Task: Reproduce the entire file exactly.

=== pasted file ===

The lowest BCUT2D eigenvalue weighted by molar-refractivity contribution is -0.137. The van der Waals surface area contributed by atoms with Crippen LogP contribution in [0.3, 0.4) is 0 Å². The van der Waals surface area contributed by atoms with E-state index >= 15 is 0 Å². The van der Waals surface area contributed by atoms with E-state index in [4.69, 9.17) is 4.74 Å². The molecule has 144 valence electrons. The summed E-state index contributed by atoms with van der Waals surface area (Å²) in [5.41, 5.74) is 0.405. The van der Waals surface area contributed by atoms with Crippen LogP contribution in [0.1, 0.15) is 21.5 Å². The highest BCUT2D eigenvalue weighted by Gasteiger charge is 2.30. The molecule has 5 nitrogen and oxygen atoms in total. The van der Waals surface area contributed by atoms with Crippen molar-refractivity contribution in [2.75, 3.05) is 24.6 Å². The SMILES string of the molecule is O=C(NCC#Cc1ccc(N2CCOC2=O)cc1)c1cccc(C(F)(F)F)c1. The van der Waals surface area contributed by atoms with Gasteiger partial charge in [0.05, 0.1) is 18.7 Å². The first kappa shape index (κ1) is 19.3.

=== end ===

The lowest BCUT2D eigenvalue weighted by molar-refractivity contribution is -0.137. The van der Waals surface area contributed by atoms with Crippen LogP contribution in [0.3, 0.4) is 0 Å². The van der Waals surface area contributed by atoms with E-state index >= 15 is 0 Å². The van der Waals surface area contributed by atoms with E-state index in [4.69, 9.17) is 4.74 Å². The molecule has 144 valence electrons. The summed E-state index contributed by atoms with van der Waals surface area (Å²) in [5.41, 5.74) is 0.405. The van der Waals surface area contributed by atoms with Crippen LogP contribution in [0.1, 0.15) is 21.5 Å². The highest BCUT2D eigenvalue weighted by Gasteiger charge is 2.30. The molecule has 5 nitrogen and oxygen atoms in total. The van der Waals surface area contributed by atoms with Crippen molar-refractivity contribution in [2.75, 3.05) is 24.6 Å². The SMILES string of the molecule is O=C(NCC#Cc1ccc(N2CCOC2=O)cc1)c1cccc(C(F)(F)F)c1. The van der Waals surface area contributed by atoms with Gasteiger partial charge in [0.05, 0.1) is 18.7 Å². The first kappa shape index (κ1) is 19.3.